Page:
Spec Building Meets Entry-Level Demand

Buyers may be getting more opportunities to purchase a home on spec again. Following the housing crash, builders mostly put the brakes on spec building, waiting until a contract was in hand before they started construction. But now, 10 years after the crash, home builders reportedly are cautiously venturing back into spec-home building in order to meet the increase in buyer demand, particularly among the entry-level market.

“There’s very strong demand for specs, but it’s not because people want a spec-finished home,” says Alan Ratner, director of home building research at Zelman and Associates. “It’s because they want an entry-level home.”

Entry-level buyers are gradually venturing into the market. First-time buyers comprised 35 percent of home buyers in 2016, a 10 percent jump over the previous year, according to the National Association of REALTORS®. Seventy-two percent of buyers under the age of 36 years old purchased homes below $300,000; 67 percent of buyers aged 52 to 61 purchased at that amount; and 69 percent of those aged 62 to 70 did, according to NAR’s 2017 Generational Trends report.

LGI Homes, for example, started offering quick-delivery homes in 2016. The builder targets the entry-level market with an average home price of $208,000. LGI Homes posted a 22 percent spike in home closings last year, and a record high of 467 closings in December. CEO Eric Lipar said in a fourth-quarter LGI earnings call that the appetite for spec homes is high.

D.R. Horton, the nation’s largest builder in closings, is finding greater business too in its entry-level Express Homes line. That segment features homes priced between $120,000 to $150,000. COO Michael Murray estimates 70 percent to 80 percent of the company’s sales are supported by spec homes now.

“If you look at the number of homes sold, 85 percent of them are resales, used homes, and another very important part of our sales equation is REALTORS®,” says CEO David Auld. “Outside REALTORS® are a huge part of our sales efforts, and our spec program keeps those relationships engaged and mutually benefiting.”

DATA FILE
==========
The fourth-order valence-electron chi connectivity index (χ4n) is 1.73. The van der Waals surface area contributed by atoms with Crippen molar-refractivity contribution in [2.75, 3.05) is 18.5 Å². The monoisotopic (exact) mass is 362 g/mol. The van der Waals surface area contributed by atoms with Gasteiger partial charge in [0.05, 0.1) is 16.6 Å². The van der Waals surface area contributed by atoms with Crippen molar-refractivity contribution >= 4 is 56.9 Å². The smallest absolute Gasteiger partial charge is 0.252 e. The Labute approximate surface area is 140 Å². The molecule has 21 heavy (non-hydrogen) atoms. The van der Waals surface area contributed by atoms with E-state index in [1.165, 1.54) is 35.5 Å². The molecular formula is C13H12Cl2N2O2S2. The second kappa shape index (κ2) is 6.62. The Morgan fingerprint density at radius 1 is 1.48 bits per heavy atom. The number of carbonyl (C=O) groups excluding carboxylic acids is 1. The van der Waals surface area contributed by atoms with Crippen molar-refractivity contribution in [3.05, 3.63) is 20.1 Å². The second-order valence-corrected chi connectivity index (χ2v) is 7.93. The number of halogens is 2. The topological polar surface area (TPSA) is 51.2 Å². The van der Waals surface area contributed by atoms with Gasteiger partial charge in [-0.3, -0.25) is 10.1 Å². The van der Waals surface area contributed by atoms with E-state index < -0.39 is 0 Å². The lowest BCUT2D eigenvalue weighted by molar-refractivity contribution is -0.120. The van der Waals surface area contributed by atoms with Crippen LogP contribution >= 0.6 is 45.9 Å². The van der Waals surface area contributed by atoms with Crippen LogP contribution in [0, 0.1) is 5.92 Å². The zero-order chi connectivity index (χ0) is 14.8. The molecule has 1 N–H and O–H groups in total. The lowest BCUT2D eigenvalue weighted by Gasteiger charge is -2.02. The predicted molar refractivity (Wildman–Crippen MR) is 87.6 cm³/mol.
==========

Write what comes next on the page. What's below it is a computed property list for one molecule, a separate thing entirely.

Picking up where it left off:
While built-to-order homes tend to have higher margins, builders believe there’s a spot for spec homes again in the market as well. One benefit to spec homes for builders is they tend to offer a faster conversion cycle.

“Entry-level homes have lower margins because the buyers are adding fewer, if any, upgrades,” says Alan Ratner, director of home building research at Zelman and Associates. “The way you hit your return threshold is a much stronger absorption sales pace, and the way you do that is you churn and burn through it by building spec and selling them as quickly as possible.”

Selling homes later in the process can also help homebuilders better manage their costs too. They can increase the price later if materials or labor costs take up more of their budget, Ratner says. As long as the spec home sells before the construction is completed, the strategy is beneficial from a cash-flow perspective to builders, says Alan Laing, executive vice president of operations at Taylor Morrison.

Further, building on spec can help builders get ahead of the market or offer a more affordable project. However, they can run into problems if they end up having too many homes under construction or ready to sell.

Ratner notes that home building is cyclical and in the past, an increase in completed spec usually did coincide with an eventual pullback in the overall market. On the cusp of the Great Recession, completed spec homes accounted for 51 percent of new-home sales in 2008.

Source: “The Return of Spec Building,” BUILDER (May 10, 2017)